United by music, divided by ideology

Brothers Ilmar Gavilan (left) and Aldo Lopez-Gavilan play together after years of separation in Los Hermanos. (Photo by Melissa Bunni Elian)

By Richard Ades

Music. Politics. Brotherly love. These three forces collide in Los Hermanos (The Brothers), a bittersweet documentary about siblings separated by 90 miles of ocean and 50 years of economic policy.

Ilmar Gavilan and younger brother Aldo Lopez-Gavilan were born into a musical Cuban family. As boys, both were encouraged to develop the talents they so obviously inherited from their parents, but rather than bringing them together, this shared interest soon tore them apart.

Aldo, a budding pianist and composer, was only 8 when 14-year-old Ilmar set off to Moscow to hone his skills as a violinist. Eventually settling in the United States (the documentary doesn’t explain how this came about), Ilmar was free to perform with just about anyone except the brother he left back in Cuba. Due to U.S. trade embargoes and travel restrictions against the communist society, collaborations between the two were nearly impossible.

The documentary, fluidly directed by Marcia Jarmel and Ken Schneider, draws a stark contrast between the brothers’ lifestyles. While Ilmar plays and tours with a chamber group called the Harlem Quartet, Aldo deals with the limitations of making music in a poor and isolated country. In all of Cuba, we learn, there are only two or three performance spaces with decent pianos. And when Aldo does play in a concert, he often is responsible for prep work that anywhere else would be handled by backstage technicians.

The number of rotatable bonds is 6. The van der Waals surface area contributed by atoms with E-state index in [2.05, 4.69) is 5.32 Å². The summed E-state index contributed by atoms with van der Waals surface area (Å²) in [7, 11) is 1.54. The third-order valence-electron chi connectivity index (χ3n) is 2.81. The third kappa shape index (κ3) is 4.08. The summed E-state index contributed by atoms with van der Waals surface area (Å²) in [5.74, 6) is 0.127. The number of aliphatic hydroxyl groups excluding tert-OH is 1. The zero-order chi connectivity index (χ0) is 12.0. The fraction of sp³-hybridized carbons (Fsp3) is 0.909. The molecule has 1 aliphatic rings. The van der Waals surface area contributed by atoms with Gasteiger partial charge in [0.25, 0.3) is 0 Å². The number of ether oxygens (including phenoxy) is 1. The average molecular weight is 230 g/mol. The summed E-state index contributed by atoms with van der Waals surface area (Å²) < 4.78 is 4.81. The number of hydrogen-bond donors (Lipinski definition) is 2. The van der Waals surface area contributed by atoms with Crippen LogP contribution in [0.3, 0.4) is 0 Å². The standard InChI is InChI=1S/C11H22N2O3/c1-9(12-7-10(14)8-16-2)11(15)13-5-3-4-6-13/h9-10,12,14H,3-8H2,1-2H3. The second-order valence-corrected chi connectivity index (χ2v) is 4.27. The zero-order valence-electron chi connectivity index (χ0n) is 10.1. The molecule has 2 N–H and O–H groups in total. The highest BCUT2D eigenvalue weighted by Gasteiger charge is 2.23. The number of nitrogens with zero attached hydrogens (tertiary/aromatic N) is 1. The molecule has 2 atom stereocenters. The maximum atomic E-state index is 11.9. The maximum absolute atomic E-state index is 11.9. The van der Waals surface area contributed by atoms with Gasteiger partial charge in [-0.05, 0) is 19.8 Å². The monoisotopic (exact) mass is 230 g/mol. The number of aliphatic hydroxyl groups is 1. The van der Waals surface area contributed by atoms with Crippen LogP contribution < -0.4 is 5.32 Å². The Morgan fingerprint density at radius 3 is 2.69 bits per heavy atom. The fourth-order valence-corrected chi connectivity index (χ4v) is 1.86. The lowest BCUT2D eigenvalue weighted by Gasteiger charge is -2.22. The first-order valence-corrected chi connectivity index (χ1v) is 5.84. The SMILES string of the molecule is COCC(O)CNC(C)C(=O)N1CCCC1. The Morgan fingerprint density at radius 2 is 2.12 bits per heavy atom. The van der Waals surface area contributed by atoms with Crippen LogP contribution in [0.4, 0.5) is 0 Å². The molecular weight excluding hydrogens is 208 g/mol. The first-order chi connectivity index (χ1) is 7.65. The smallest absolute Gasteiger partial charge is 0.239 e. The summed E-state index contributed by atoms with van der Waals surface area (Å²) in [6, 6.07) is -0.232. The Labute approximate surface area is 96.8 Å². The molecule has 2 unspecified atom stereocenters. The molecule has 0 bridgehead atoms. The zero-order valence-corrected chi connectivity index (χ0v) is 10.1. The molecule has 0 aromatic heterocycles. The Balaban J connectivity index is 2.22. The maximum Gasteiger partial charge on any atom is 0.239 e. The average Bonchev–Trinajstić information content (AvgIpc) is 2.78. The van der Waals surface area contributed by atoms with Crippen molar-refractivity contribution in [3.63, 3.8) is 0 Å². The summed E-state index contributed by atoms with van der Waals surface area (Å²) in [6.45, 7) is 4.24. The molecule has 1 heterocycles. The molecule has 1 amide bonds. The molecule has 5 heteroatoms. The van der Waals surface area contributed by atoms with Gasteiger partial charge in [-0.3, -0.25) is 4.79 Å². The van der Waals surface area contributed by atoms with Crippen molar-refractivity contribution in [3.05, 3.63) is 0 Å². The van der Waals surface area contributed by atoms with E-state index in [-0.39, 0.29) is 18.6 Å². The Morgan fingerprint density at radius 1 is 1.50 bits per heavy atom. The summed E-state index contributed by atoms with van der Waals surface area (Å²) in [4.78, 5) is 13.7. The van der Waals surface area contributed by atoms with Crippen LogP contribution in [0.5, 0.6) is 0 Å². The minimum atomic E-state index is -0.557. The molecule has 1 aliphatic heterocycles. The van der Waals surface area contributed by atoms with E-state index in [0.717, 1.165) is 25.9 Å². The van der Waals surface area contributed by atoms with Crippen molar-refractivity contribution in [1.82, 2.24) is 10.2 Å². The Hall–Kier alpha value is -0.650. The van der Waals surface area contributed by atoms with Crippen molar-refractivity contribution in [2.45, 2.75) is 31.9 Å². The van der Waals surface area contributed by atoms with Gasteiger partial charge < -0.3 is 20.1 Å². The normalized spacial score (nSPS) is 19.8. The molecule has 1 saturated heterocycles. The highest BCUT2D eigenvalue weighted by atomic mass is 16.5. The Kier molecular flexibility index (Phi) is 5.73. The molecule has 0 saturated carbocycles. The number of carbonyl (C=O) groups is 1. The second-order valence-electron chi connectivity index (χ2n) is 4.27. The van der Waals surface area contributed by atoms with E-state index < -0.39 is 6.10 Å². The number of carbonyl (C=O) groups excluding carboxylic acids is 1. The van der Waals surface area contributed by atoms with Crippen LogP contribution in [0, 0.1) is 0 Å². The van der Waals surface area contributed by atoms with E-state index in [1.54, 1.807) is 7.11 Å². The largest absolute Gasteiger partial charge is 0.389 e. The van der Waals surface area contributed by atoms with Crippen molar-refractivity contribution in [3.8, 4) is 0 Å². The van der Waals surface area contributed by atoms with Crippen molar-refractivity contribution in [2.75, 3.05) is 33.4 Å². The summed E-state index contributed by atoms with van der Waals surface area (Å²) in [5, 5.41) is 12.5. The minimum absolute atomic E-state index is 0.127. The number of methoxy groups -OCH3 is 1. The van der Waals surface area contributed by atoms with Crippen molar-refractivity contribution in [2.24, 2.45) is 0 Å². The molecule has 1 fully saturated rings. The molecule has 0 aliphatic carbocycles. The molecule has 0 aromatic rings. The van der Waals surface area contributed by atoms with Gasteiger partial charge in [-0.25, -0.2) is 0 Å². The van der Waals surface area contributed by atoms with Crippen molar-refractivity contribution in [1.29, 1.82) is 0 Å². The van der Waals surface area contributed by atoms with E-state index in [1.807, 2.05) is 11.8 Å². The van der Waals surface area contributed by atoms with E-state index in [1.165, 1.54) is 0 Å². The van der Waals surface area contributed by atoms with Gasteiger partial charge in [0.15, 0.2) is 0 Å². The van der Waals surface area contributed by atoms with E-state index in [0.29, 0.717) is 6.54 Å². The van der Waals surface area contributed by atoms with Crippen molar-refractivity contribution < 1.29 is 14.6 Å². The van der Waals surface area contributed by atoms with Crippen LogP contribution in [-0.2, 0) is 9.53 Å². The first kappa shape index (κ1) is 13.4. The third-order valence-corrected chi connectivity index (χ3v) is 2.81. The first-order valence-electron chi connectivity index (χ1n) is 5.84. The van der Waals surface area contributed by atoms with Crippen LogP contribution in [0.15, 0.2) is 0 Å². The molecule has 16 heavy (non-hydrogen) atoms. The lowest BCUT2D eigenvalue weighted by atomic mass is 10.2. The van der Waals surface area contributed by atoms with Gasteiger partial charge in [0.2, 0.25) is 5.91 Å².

One thing is clear. Despite the differences in their daily lives, the brothers are alike in their devotion to their chosen art form. Ilmar is a gifted violinist, while Aldo’s keyboard virtuosity, particularly when he’s playing one of his own rhythmically complex pieces at breakneck speed, marks him as a musical genius.

For this reason, as well as their family ties, the brothers desperately want to play and record an album together. When Ilmar succeeds in visiting his homeland for the first time in years, it looks like this just might happen. But it’s not until Barack Obama becomes president and relaxes trade and travel restrictions against the island that they’re completely free to share their talents.

They even arrange a joint tour of American concert halls, as documented in the film’s most joyful moments. However, joy turns to dread when then-presidential candidate Donald Trump begins appearing on TV screens and threatens to reverse Obama’s conciliatory policies toward Cuba.

As concerned as Los Hermanos is with politics and brotherhood, it’s really the music that ties the film together and constitutes its greatest strength. Specifically, it’s the music of Aldo, which makes up the bulk of what we hear throughout. Whether fast, jazzy and avant-garde or slow, simple and heartfelt, it never fails to impress and delight.

It’s the music, if one reads between the lines, that also makes the film’s most salient political point. We realize that the U.S., by cutting itself off from that island to the south, is not only depriving two brothers of each other’s company—it’s also depriving us of the enjoyment we could be getting from extraordinary Cuban talents like Aldo Lopez Gavilan.  

Rating: 4½ stars (out of 5)

Los Hermanos will be available in theaters and via virtual screenings beginning May 14. For ticket information, visit hermanosbrothersfilm.info/screenings.